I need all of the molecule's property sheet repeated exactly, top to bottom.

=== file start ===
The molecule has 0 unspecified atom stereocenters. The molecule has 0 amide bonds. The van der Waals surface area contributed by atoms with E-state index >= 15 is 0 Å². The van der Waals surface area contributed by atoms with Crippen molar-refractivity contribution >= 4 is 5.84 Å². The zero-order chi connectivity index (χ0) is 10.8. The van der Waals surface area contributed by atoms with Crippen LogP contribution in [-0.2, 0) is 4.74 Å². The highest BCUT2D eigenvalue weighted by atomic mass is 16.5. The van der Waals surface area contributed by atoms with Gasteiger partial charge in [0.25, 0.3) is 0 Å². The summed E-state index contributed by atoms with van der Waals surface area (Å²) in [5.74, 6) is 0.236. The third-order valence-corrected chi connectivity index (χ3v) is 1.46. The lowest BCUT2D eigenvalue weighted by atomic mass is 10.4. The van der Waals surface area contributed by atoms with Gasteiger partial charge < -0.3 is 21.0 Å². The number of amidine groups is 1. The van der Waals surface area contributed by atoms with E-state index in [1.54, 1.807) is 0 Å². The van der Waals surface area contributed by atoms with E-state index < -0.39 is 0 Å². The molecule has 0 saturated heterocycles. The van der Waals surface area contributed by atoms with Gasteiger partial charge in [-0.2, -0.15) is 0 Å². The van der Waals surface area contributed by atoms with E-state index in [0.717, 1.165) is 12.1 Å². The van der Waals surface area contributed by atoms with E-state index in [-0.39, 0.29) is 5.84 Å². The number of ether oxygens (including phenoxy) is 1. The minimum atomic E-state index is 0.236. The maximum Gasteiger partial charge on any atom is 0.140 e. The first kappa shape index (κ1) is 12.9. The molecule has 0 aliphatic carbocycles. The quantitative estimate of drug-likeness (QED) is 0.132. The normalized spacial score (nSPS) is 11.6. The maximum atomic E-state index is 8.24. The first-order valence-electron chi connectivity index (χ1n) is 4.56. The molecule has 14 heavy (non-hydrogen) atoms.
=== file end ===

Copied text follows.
The molecule has 0 unspecified atom stereocenters. The molecule has 0 amide bonds. The van der Waals surface area contributed by atoms with E-state index >= 15 is 0 Å². The van der Waals surface area contributed by atoms with Crippen molar-refractivity contribution >= 4 is 5.84 Å². The zero-order chi connectivity index (χ0) is 10.8. The van der Waals surface area contributed by atoms with Crippen LogP contribution in [-0.2, 0) is 4.74 Å². The highest BCUT2D eigenvalue weighted by atomic mass is 16.5. The van der Waals surface area contributed by atoms with Gasteiger partial charge in [0.25, 0.3) is 0 Å². The summed E-state index contributed by atoms with van der Waals surface area (Å²) in [5.74, 6) is 0.236. The third-order valence-corrected chi connectivity index (χ3v) is 1.46. The lowest BCUT2D eigenvalue weighted by atomic mass is 10.4. The van der Waals surface area contributed by atoms with Gasteiger partial charge < -0.3 is 21.0 Å². The number of amidine groups is 1. The van der Waals surface area contributed by atoms with E-state index in [1.54, 1.807) is 0 Å². The van der Waals surface area contributed by atoms with E-state index < -0.39 is 0 Å². The molecule has 0 saturated heterocycles. The van der Waals surface area contributed by atoms with Gasteiger partial charge in [-0.2, -0.15) is 0 Å². The van der Waals surface area contributed by atoms with E-state index in [0.717, 1.165) is 12.1 Å². The van der Waals surface area contributed by atoms with E-state index in [-0.39, 0.29) is 5.84 Å². The number of ether oxygens (including phenoxy) is 1. The minimum atomic E-state index is 0.236. The maximum Gasteiger partial charge on any atom is 0.140 e. The first kappa shape index (κ1) is 12.9. The molecule has 0 aliphatic carbocycles. The quantitative estimate of drug-likeness (QED) is 0.132. The normalized spacial score (nSPS) is 11.6. The maximum atomic E-state index is 8.24. The first-order valence-electron chi connectivity index (χ1n) is 4.56. The molecule has 14 heavy (non-hydrogen) atoms.